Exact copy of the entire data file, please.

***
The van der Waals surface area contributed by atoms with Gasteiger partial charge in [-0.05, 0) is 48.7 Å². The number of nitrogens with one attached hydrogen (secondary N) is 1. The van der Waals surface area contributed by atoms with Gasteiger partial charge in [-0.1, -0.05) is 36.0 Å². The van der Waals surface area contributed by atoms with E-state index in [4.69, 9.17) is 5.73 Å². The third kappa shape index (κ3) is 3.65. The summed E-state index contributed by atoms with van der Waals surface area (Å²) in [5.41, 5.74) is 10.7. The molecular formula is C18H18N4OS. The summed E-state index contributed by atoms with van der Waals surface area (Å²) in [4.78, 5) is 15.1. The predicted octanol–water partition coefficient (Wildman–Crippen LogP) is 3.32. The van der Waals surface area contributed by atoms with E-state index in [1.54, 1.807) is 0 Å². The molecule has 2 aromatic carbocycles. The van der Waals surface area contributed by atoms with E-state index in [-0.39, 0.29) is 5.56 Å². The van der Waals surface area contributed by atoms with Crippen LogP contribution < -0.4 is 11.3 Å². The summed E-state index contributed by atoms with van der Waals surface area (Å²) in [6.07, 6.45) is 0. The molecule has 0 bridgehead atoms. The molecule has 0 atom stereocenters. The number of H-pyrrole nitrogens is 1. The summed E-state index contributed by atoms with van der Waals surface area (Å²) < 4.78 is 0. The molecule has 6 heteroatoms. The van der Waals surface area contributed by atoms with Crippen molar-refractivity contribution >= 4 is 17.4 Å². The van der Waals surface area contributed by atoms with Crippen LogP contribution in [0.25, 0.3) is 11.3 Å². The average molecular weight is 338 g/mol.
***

The van der Waals surface area contributed by atoms with Gasteiger partial charge in [-0.05, 0) is 48.7 Å². The number of nitrogens with one attached hydrogen (secondary N) is 1. The van der Waals surface area contributed by atoms with Gasteiger partial charge in [-0.1, -0.05) is 36.0 Å². The van der Waals surface area contributed by atoms with E-state index in [4.69, 9.17) is 5.73 Å². The third kappa shape index (κ3) is 3.65. The summed E-state index contributed by atoms with van der Waals surface area (Å²) in [5.41, 5.74) is 10.7. The molecular formula is C18H18N4OS. The summed E-state index contributed by atoms with van der Waals surface area (Å²) in [4.78, 5) is 15.1. The predicted octanol–water partition coefficient (Wildman–Crippen LogP) is 3.32. The van der Waals surface area contributed by atoms with E-state index in [1.54, 1.807) is 0 Å². The molecule has 2 aromatic carbocycles. The van der Waals surface area contributed by atoms with E-state index in [-0.39, 0.29) is 5.56 Å². The van der Waals surface area contributed by atoms with Crippen LogP contribution < -0.4 is 11.3 Å². The summed E-state index contributed by atoms with van der Waals surface area (Å²) in [6.07, 6.45) is 0. The molecule has 0 bridgehead atoms. The molecule has 0 atom stereocenters. The number of H-pyrrole nitrogens is 1. The summed E-state index contributed by atoms with van der Waals surface area (Å²) < 4.78 is 0. The molecule has 6 heteroatoms. The van der Waals surface area contributed by atoms with Crippen molar-refractivity contribution >= 4 is 17.4 Å². The van der Waals surface area contributed by atoms with Crippen LogP contribution in [0.25, 0.3) is 11.3 Å². The average molecular weight is 338 g/mol.